An afterthought to the above. In assessing the structure, the C8 guidelines suggest working from left to right on this hierarchy chain, with the idea that the most vulnerable components of the building, those which are likely to fail first, are at the left. No good wasting time and money diagnosing a complex in-plane failure mode if the parapet’s not secured.

Ten steps. The assessment procedure, Section C8, as above, from

7. Ten simple steps…

I suppose I haven’t much to add to the image above. These are the guidelines which C8 provides to engineers as advice on how they should approach assessing a building. As with #6 above, for me this helped to understand how engineers divide the building into a set of observations and parameters which allow a model to be created—and don’t bother creating one that exceeds the complexity of the structure! I will be trying to hold these ideas in my head on our next site visit (St Paul’s Church on the 13th of March) and to think about how I’d approach the task of assessing the building. Thankfully we’ll have Peter Liu from EQ STRUC with us to show us how it’s really done!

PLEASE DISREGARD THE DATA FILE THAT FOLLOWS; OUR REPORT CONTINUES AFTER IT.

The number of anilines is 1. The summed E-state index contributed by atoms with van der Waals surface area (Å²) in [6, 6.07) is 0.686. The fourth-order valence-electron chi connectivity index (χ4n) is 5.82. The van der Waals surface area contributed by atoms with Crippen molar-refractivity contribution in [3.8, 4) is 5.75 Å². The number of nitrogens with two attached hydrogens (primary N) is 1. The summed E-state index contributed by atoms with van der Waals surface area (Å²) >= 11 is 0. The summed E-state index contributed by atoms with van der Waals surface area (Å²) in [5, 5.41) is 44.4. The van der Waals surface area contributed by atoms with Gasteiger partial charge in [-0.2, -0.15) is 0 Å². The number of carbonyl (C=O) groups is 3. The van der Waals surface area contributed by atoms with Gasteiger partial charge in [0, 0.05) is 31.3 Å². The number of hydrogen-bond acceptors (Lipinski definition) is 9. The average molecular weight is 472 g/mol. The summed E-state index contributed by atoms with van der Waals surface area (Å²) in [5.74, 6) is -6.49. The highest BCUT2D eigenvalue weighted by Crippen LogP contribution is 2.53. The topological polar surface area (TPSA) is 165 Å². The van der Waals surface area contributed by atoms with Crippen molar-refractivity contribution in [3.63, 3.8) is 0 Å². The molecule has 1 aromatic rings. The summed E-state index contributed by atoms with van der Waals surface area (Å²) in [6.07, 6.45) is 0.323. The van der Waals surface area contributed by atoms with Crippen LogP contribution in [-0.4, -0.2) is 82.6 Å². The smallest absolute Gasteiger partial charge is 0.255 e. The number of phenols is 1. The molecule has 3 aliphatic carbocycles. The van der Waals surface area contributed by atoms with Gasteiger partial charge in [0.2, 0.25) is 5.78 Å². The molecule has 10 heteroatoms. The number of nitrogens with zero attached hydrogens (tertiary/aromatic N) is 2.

A video from the Uminho Research Group on Historical and Masonry Structures. This is apparently a strengthened model. Still, watch the upper sections of the wall crack at the floor line and rock.

8. Walls rock

Walls under face load can be modelled as rocking. This means if the load is perpendicular to the wall, the wall can be “assumed to form hinge lines at the points where effective horizontal restraint is assumed to be applied… At mid height between these pivots… a third pivot point is assumed to form.”

When I read those words I recalled John O’Hagan talking about this at Hopetoun Alpha, but I think I understand it a little better now. To me, it feels different to think about a masonry wall in an earthquake as two rigid panels teetering one atop the other, as opposed to thinking about n bricks shuffling about independently, or as one rigid surface.

And this is the note on which I’ll leave this post. C8 offers quite a lot of guidance about how to make simplifying assumptions that allow analyses to be made, the rocking walls being one. It also offers suggestions for how to calculate important parameters if you can’t or haven’t tested them—things like tensile strength of the masonry. The impression I had, on reading these guidelines, was that the task of doing this kind of work myself someday seemed not impossible. Surely that’s the most sincere praise I can offer.